How did you come to be an academic?
In secondary school, I was inspired by passionate teachers who demanded a rigorous and inquisitive approach to learning. However, my desire to pursue an academic career was primarily sparked during my undergraduate studies. I thoroughly enjoyed seminar discussions in political philosophy as well as ensuing more spontaneous debates with fellow students. One of the reasons behind my decision to undertake graduate studies in legal philosophy was to keep those conversations going. As a graduate student, my supervisors (both in Genoa and Oxford) and my College advisors not only helped me develop the skills required in this job, but also showed me how to be a well-rounded academic. I owe all these amazing people a debt of gratitude for their patience, encouragement, and support.
What is your research about? What arguments or views are central to your research?
Over the last few decades, the study of legal phenomena other than the legal orders of states has become more prominent in legal scholarship. For instance, increasing attention has been paid not only to international law and EU law, but also to legal rules, principles, and institutions associated with supranational, transnational, and global law. In addition, there has been growing interest in legal pluralism and in the law of non-state organisations (e.g. religious groups, or multinational corporations).
Many scholars have interpreted these legal phenomena as a challenge to the pre-eminence of state law. My research directly addresses this challenge and problematises the significance of state law in our time. More precisely, I aim to clarify the characteristic features of state legal orders vis-à-vis other legal orders. I believe that grasping the difference and similarities between state and non-state legal orders can help us develop a better understanding of the nature of law.
What are some of the most important claims you have argued for? And some of your central views in, or contributions to, jurisprudence?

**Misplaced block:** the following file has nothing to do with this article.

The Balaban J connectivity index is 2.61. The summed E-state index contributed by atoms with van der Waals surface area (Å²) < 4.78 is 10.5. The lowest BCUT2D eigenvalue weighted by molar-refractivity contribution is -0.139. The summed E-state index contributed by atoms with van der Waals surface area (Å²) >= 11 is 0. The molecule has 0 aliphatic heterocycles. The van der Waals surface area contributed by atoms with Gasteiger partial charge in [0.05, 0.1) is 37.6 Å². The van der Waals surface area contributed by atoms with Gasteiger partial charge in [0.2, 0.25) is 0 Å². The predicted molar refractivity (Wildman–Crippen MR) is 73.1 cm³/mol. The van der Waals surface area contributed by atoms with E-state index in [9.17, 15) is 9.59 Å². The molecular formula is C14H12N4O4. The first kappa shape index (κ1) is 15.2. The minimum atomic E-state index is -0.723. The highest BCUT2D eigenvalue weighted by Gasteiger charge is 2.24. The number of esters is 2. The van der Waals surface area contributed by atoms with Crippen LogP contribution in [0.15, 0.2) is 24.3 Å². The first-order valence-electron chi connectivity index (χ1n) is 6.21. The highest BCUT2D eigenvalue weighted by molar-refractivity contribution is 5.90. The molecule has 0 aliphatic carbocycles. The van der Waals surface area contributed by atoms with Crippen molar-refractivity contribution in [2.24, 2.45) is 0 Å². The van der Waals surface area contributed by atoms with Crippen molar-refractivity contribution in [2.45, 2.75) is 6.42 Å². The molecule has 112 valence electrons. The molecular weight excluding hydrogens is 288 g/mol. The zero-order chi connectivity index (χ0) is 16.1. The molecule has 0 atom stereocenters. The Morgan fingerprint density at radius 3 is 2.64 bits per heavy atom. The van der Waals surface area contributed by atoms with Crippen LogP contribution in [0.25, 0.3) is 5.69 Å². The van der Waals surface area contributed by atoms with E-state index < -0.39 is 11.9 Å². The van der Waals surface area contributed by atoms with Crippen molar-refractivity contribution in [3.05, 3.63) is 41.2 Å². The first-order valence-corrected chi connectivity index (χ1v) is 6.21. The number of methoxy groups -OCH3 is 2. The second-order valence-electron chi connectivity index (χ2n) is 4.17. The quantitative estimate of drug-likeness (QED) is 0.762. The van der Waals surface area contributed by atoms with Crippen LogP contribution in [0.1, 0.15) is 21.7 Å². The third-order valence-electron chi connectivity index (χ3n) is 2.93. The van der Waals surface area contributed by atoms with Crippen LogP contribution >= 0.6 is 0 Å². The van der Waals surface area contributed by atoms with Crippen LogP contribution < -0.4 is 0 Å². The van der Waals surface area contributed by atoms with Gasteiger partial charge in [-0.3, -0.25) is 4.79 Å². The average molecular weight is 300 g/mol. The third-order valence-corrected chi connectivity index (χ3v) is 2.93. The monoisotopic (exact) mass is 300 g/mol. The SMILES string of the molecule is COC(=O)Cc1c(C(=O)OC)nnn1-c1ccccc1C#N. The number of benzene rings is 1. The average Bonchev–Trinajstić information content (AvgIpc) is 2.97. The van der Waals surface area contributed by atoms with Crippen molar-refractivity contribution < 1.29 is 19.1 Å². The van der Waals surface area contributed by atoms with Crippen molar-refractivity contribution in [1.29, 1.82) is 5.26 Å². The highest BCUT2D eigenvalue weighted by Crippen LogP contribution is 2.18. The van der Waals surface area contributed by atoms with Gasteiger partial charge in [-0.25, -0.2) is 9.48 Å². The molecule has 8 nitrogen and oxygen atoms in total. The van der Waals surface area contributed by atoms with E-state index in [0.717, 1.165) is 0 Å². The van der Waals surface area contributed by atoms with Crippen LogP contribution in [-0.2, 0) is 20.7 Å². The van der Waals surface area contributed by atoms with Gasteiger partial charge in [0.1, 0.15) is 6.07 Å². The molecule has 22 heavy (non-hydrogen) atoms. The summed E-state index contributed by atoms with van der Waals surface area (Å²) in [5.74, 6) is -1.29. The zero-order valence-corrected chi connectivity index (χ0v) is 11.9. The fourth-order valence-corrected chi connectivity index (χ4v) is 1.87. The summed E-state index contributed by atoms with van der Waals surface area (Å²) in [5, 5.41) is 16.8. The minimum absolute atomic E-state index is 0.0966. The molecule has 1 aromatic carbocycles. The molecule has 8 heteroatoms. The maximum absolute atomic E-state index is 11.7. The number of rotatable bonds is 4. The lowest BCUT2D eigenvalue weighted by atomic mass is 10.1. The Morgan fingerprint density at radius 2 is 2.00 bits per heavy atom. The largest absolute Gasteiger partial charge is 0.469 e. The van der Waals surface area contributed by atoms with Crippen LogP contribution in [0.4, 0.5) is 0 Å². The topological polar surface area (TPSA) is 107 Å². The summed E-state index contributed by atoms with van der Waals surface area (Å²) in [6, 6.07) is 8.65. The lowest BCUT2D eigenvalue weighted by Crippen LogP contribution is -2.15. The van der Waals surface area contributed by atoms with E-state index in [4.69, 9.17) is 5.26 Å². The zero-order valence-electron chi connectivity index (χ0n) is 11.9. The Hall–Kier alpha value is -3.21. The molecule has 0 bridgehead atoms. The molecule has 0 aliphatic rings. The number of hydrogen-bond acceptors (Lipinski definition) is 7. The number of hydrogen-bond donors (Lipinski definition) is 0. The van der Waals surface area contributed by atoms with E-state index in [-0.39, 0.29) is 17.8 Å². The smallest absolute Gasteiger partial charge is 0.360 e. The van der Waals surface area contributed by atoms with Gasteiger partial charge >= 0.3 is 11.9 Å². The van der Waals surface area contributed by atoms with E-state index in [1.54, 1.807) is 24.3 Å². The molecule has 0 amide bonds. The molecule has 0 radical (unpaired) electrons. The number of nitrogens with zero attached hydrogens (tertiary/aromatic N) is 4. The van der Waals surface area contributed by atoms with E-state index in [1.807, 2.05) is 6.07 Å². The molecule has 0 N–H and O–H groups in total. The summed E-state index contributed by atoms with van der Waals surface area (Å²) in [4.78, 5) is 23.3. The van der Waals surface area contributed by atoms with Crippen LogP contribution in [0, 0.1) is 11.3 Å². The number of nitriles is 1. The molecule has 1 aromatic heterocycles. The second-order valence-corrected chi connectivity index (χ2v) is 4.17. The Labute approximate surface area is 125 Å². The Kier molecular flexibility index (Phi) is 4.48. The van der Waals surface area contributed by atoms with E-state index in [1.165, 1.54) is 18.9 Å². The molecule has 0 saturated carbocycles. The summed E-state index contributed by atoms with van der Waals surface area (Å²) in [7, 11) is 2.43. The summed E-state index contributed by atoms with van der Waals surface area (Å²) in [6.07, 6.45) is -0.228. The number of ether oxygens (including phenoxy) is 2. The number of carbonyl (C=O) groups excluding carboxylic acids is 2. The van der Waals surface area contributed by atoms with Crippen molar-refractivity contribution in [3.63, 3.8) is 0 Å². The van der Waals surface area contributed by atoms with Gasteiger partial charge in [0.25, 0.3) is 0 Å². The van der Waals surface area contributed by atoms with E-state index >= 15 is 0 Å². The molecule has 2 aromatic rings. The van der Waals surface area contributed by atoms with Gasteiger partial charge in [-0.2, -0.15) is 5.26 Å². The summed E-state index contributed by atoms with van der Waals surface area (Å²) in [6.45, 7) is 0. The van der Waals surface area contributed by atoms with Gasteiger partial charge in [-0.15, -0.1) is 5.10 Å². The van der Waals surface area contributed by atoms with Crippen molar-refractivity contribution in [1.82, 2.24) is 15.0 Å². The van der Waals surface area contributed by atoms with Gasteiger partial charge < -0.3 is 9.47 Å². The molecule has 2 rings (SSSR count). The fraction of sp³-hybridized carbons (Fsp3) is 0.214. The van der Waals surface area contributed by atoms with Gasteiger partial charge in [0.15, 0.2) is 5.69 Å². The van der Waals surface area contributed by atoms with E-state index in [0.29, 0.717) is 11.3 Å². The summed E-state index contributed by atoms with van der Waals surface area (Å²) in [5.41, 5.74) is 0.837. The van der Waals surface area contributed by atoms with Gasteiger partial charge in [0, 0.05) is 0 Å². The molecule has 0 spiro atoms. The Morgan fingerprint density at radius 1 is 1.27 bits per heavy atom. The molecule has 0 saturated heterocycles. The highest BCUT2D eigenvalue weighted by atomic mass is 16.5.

I have a strong interest in both the history and the theory of sovereignty. I have argued that state sovereignty is made necessary and desirable – despite the risks associated with its exercise – by a political community’s standing needs for self-determination and autonomy. An important feature of my argument is that a political community’s need for state sovereignty is ultimately rooted in the need for state protection for the freedom of each and every member of that community.
I have also argued (with my co-author Prof G.B. Ratti) that law should not be understood as having a monolithic nature. Instead, legal requirements should be conceived of as a combination of agreement on sources (within a given legal community) and disagreement on the interpretation of those sources. This dualistic approach sheds some light on: (i) the relationship between the factual and the normative dimension of law; and (ii) the nature of legal exceptions and defeasibility.
What do you find most exciting about your research?
Several key problems and ideas in jurisprudence (and in public law theory) delineate the matrix of our interactions with the social world. I find my research exciting because the way in which we conceptualise certain problems and ideas reverberates throughout our choices. And as our social world is the result of collective thought and action, we can change it by reshaping our categories. History shows that this is possible – sometimes with terrible results, but overall I tend to have faith in humankind!
I also like the fact that academic research is a collective endeavour that aims to benefit society at large. And even within one’s own scientific community, studying, writing, presenting, teaching and discussing problems are all forms of sharing that make research worthwhile.
What are some big trends in Jurisprudence these days and how do you feel about them?
I see at least three big trends in recent (analytical) jurisprudence scholarship. First, there has been a shift from developing general theories of law towards the philosophical examination of particular areas of law and/or legal institutions. Second, there has been growing interest in the meta-philosophy of law, viz. in philosophical investigations of the nature of jurisprudence (and legal philosophy more generally). Third, an increasing number of legal philosophers think that, in order to better understand the nature of law, a plurality of legal phenomena – going beyond the law associated with the modern nation-state – should be studied. I think that the developments brought about by these three trends are beneficial to our discipline, provided we resist any temptations towards scholasticism.
What would you like to see change in academia (at large or your field of research)?
I think academia could benefit from strengthening the community spirit between different disciplines and institutions. Among other things, this would help us defend academic freedom. In the field of jurisprudence, I would like to see more both in its membership and in its scholarship (both in relation to the methods and the objects of research).
What are some of your non-academic interests, pursuits, or hobbies?
I enjoy hiking, karate, and reading travel memoirs.
If you had to pick a desert island book (academic or not), music album, or film, which one would it be?
This interview was conducted in August 2019 by Carolina Flores (St. Hugh's, MMathPhil, 2016) who is a philosopher working in epistemology and social philosophy.